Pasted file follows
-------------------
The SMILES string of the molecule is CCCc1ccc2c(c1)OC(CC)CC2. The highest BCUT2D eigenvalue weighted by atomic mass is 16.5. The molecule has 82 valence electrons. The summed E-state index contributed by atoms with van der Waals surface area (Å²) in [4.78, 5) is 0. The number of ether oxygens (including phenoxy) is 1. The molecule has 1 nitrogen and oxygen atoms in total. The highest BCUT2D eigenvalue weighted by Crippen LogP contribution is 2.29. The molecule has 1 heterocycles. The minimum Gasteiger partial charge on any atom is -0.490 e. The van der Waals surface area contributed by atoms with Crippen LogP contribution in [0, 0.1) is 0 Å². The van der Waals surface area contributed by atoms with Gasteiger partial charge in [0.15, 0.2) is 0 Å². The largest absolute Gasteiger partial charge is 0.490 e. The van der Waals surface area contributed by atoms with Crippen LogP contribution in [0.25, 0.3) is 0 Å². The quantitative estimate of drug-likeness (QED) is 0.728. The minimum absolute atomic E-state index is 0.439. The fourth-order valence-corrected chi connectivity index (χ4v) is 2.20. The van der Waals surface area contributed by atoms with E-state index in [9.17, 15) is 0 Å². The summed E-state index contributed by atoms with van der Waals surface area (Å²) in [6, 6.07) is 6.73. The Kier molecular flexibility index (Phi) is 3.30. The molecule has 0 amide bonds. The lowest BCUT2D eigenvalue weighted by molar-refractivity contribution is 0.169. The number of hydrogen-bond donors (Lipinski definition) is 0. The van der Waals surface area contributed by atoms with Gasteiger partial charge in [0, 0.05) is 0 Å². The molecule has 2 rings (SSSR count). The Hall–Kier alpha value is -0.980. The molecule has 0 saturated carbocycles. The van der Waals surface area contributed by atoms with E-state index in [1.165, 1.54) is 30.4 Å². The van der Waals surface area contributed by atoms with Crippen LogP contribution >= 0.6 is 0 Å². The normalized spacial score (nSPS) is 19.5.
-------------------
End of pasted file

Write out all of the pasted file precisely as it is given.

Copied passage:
The SMILES string of the molecule is CCCc1ccc2c(c1)OC(CC)CC2. The highest BCUT2D eigenvalue weighted by atomic mass is 16.5. The molecule has 82 valence electrons. The summed E-state index contributed by atoms with van der Waals surface area (Å²) in [4.78, 5) is 0. The number of ether oxygens (including phenoxy) is 1. The molecule has 1 nitrogen and oxygen atoms in total. The highest BCUT2D eigenvalue weighted by Crippen LogP contribution is 2.29. The molecule has 1 heterocycles. The minimum Gasteiger partial charge on any atom is -0.490 e. The van der Waals surface area contributed by atoms with Crippen LogP contribution in [0, 0.1) is 0 Å². The van der Waals surface area contributed by atoms with Gasteiger partial charge in [0.15, 0.2) is 0 Å². The largest absolute Gasteiger partial charge is 0.490 e. The van der Waals surface area contributed by atoms with Crippen LogP contribution in [0.25, 0.3) is 0 Å². The quantitative estimate of drug-likeness (QED) is 0.728. The minimum absolute atomic E-state index is 0.439. The fourth-order valence-corrected chi connectivity index (χ4v) is 2.20. The van der Waals surface area contributed by atoms with E-state index in [9.17, 15) is 0 Å². The summed E-state index contributed by atoms with van der Waals surface area (Å²) in [6, 6.07) is 6.73. The Kier molecular flexibility index (Phi) is 3.30. The molecule has 0 amide bonds. The lowest BCUT2D eigenvalue weighted by molar-refractivity contribution is 0.169. The number of hydrogen-bond donors (Lipinski definition) is 0. The van der Waals surface area contributed by atoms with Gasteiger partial charge in [0, 0.05) is 0 Å². The molecule has 2 rings (SSSR count). The Hall–Kier alpha value is -0.980. The molecule has 0 saturated carbocycles. The van der Waals surface area contributed by atoms with E-state index in [1.165, 1.54) is 30.4 Å². The van der Waals surface area contributed by atoms with Crippen LogP contribution >= 0.6 is 0 Å². The normalized spacial score (nSPS) is 19.5.